Amazona Foundation: Promoting Inclusion in the Nonprofit Space

* Ana Paula “AP” Velasco


At 10:00 am sharp, Betty Gabriela Rodriguez joins me on a Google Meet link. Dressed in a white long sleeve and a soft smile with her hair draped over her left shoulder, “Gaby”, as she is known by her colleagues and friends, is ready for the busy Wednesday morning ahead of her full of advocacy meetings and mobilization. While many of us are still recovering from the emotional turbulence of the United States’ 2020 Presidential Election, Gaby shows no signs of exhaustion. If anything, she looks energized, refreshed, and dare I say, unstoppable.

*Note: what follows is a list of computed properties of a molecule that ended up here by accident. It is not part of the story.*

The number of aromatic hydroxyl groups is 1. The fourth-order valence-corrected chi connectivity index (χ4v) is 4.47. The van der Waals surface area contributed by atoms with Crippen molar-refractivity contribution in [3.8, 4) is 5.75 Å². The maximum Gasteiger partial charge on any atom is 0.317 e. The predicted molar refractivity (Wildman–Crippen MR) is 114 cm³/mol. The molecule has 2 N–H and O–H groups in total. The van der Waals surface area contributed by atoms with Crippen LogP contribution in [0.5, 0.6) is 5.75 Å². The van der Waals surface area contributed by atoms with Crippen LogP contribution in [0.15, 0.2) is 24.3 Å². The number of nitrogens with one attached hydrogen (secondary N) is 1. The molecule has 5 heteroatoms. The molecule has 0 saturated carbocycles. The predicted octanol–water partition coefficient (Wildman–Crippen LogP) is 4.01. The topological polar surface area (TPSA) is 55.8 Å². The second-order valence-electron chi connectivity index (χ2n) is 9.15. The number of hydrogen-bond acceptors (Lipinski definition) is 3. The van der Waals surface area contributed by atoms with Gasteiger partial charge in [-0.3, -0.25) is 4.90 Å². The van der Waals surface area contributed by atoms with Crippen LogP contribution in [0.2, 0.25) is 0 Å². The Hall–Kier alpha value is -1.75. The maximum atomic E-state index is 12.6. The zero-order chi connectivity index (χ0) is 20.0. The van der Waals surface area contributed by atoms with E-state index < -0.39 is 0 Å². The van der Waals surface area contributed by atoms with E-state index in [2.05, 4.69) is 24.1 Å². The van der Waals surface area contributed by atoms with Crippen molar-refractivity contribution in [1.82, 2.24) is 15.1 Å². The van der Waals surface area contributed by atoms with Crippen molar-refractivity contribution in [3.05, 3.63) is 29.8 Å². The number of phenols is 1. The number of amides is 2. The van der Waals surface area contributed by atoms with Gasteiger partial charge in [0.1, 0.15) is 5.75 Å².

Getting to know Gaby is to know this generation’s new wave of progressive and inclusive women in the NGO sphere. Born and raised in Venezuela, Gaby’s first encounters with discrimination involved two close friends whose relatives were diagnosed with human immunodeficiency virus (HIV). While one identified as being part of the LGBTQ+ community and the other was a drug addict, both faced intolerance at the hands of institutions and society. A few years later at the age of 19, Gaby found a friend and mentor in one of her University professors; not only was her professor a decorated attorney but also a transgender woman offering a new perspective to Gaby as a young, ambitious college student. These early experiences brought Gaby to create her own safe, inclusive NGO space in 2018 called Amazona Foundation.